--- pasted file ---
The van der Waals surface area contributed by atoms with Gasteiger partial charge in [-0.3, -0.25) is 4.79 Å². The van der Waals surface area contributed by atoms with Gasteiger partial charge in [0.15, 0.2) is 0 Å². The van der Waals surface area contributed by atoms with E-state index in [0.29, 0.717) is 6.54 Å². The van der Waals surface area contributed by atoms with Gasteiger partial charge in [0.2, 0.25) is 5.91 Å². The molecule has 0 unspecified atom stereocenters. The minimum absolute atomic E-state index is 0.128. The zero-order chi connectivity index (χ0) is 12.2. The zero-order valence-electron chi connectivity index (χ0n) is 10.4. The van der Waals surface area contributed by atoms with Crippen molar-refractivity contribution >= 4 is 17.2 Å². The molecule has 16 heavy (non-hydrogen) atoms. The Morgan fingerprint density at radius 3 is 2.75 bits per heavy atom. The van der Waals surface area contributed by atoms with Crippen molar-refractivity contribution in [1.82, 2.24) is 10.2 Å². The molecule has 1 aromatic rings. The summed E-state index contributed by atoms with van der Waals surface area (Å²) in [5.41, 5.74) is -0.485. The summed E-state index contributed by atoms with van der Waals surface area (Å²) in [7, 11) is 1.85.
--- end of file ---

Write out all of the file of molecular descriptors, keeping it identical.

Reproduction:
The van der Waals surface area contributed by atoms with Gasteiger partial charge in [-0.3, -0.25) is 4.79 Å². The van der Waals surface area contributed by atoms with Gasteiger partial charge in [0.15, 0.2) is 0 Å². The van der Waals surface area contributed by atoms with E-state index in [0.29, 0.717) is 6.54 Å². The van der Waals surface area contributed by atoms with Gasteiger partial charge in [0.2, 0.25) is 5.91 Å². The molecule has 0 unspecified atom stereocenters. The minimum absolute atomic E-state index is 0.128. The zero-order chi connectivity index (χ0) is 12.2. The zero-order valence-electron chi connectivity index (χ0n) is 10.4. The van der Waals surface area contributed by atoms with Crippen molar-refractivity contribution >= 4 is 17.2 Å². The molecule has 16 heavy (non-hydrogen) atoms. The Morgan fingerprint density at radius 3 is 2.75 bits per heavy atom. The van der Waals surface area contributed by atoms with Crippen molar-refractivity contribution in [1.82, 2.24) is 10.2 Å². The molecule has 1 aromatic rings. The summed E-state index contributed by atoms with van der Waals surface area (Å²) in [5.41, 5.74) is -0.485. The summed E-state index contributed by atoms with van der Waals surface area (Å²) in [7, 11) is 1.85.